WHEN PORTLAND, Ore., lawyer Brandon Mayfield was taken into federal custody two weeks ago under a material-witness warrant, an indictment seemed likely to follow. A fingerprint belonging to Mayfield, who had converted to Islam, reportedly had been found on a bag of detonators connected to the deadly Madrid bombing, and Mr. Mayfield had done legal work for an Islamic radical successfully prosecuted in Oregon. Yet last week Mr. Mayfield walked out of detention a free man; Spanish police had reportedly tied the fingerprint on the bag to an Algerian. And the Justice Department now finds itself with some explaining to do.

A gag order on the case makes information scant, and the court, in releasing him, noted that his "release will be supervised" and that there will be "further grand jury proceedings wherein he remains a material witness." Many more facts may yet emerge. It isn't too soon, however, to ask whether someone misread a fingerprint, and if so who and why; or to worry that federal authorities might have arrested someone without the evidence to bring a responsible case.

The case is the latest example of the Justice Department's aggressive use of the power to detain "material witnesses" -- people with evidence in a court proceeding who might flee if left at large. The statute, which authorizes such detentions under court supervision for "a reasonable period of time" in order to secure testimony, is not new. It has long been used with relatively little controversy in organized-crime cases.

But since the Oklahoma City bombing investigation and particularly since Sept. 11, 2001, designation of material witnesses has become a more routine tool in the government's legal arsenal and has been deployed at an earlier stage of criminal proceedings. Rather than being used merely to ensure that witnesses are available for trial after an indictment has been issued, it has been employed to hold suspects who are themselves under investigation. The result is that dozens of people across the country have been detained for varying periods of time while the government seeks to compile evidence against them. The circumstances of these detentions are shrouded in secrecy, as are the names of the detainees and even the raw number of them. The Justice Department at times has seemed to use the statute as a kind of preventive detention law.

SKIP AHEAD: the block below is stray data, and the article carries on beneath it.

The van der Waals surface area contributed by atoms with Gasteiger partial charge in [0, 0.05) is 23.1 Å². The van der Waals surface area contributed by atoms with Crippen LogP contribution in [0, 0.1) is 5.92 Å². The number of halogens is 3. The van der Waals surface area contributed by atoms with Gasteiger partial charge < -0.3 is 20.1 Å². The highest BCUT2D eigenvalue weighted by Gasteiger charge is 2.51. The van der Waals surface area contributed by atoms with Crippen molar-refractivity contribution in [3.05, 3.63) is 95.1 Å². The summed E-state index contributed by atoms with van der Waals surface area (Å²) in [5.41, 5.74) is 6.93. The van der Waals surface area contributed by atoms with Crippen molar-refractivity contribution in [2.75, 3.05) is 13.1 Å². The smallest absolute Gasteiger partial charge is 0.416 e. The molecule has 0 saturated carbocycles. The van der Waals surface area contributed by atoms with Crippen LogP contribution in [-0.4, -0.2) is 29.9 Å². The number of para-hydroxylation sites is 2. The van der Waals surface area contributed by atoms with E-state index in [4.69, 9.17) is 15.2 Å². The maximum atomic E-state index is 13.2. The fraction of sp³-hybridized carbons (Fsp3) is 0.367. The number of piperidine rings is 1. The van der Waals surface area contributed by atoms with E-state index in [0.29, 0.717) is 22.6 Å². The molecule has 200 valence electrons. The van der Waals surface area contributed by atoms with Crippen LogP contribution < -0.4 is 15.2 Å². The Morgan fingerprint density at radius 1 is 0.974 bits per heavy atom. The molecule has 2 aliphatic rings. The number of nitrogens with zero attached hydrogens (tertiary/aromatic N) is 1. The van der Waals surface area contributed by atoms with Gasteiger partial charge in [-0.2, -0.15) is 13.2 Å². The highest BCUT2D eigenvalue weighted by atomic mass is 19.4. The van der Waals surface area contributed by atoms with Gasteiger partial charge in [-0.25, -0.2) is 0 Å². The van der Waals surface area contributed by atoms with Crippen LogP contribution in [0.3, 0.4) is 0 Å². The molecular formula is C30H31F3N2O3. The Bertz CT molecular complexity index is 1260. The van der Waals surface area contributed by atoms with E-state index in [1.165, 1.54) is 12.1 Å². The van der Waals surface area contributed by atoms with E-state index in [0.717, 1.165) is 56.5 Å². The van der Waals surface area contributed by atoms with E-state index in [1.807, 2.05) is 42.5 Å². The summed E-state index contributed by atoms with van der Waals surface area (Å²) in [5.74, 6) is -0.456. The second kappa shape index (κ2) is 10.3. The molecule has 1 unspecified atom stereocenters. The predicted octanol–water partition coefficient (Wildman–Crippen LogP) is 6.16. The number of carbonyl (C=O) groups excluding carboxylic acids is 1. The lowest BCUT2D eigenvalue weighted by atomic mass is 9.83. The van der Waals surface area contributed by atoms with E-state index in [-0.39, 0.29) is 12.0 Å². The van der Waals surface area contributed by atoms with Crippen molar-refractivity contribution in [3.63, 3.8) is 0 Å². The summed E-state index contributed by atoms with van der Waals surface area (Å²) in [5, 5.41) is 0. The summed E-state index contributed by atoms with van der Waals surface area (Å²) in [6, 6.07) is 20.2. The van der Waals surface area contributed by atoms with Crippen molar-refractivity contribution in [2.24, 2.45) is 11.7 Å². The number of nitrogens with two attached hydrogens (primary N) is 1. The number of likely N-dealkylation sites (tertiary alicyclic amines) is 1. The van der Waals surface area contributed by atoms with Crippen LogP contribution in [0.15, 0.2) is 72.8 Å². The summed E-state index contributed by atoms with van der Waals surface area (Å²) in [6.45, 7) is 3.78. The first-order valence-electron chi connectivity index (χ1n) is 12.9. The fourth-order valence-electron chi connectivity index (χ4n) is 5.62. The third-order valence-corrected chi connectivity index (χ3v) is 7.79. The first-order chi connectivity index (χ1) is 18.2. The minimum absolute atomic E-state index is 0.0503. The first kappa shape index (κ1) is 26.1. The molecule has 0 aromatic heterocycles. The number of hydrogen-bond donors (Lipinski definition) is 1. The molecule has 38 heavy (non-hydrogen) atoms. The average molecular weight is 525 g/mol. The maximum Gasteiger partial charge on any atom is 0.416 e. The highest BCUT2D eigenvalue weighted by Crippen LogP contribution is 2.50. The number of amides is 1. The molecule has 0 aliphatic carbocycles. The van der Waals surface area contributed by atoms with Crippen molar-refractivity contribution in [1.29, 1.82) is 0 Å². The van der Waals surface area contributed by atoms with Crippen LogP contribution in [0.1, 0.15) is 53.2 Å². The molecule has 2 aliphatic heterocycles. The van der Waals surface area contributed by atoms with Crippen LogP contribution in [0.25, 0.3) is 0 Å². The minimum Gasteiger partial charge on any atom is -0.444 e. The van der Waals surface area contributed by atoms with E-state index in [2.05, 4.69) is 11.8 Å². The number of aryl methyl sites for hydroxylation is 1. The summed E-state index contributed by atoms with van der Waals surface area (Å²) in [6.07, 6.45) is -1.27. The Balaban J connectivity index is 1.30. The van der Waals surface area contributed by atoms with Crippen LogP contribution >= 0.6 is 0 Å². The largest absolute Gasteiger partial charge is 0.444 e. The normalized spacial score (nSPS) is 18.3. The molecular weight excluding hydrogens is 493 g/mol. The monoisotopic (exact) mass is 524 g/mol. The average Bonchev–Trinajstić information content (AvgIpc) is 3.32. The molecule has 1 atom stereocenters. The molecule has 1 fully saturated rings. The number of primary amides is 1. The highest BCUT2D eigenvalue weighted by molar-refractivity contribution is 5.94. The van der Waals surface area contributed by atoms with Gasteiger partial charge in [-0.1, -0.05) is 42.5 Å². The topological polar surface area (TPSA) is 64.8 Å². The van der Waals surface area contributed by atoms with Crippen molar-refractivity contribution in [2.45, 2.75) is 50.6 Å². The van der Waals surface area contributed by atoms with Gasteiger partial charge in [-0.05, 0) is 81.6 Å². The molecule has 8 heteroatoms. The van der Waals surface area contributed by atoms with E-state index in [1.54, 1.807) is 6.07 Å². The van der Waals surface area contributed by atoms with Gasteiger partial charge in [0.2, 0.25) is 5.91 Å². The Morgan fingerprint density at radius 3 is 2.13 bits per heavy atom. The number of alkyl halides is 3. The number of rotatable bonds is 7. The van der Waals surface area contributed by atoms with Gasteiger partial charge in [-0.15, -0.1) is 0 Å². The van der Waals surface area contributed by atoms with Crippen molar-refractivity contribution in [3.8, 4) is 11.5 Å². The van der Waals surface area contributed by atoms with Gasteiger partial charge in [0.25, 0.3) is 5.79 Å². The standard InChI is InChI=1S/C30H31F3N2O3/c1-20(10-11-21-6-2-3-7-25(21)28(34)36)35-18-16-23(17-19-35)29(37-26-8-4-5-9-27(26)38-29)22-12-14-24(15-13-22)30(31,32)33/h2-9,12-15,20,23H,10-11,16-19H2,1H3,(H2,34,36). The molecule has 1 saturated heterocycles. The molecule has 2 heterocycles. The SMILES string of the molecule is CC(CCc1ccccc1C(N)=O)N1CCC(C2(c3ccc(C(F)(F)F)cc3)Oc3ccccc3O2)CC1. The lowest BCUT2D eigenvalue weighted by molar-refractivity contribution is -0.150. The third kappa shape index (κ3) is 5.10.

Congress, which has shown little interest in legislating on difficult matters involving liberty and security, has failed to clarify the new circumstances under which the material-witness law should apply. The result is a detention authority for which the parameters are dangerously undefined. How long is a "reasonable period of time" for the government to hold someone without charge while digging around to see if it can make a case? In typical criminal cases, the government is required to bring charges in order to hold any suspect. If that is to change in terrorism cases, the change should come as a result of a deliberate legislative decision, not the mission creep of an old statute envisioned for other problems.

Even if Mr. Mayfield's case does not prove to be an example of an abuse of the power, the use of the material-witness law needs careful attention and a healthy dose of sunlight.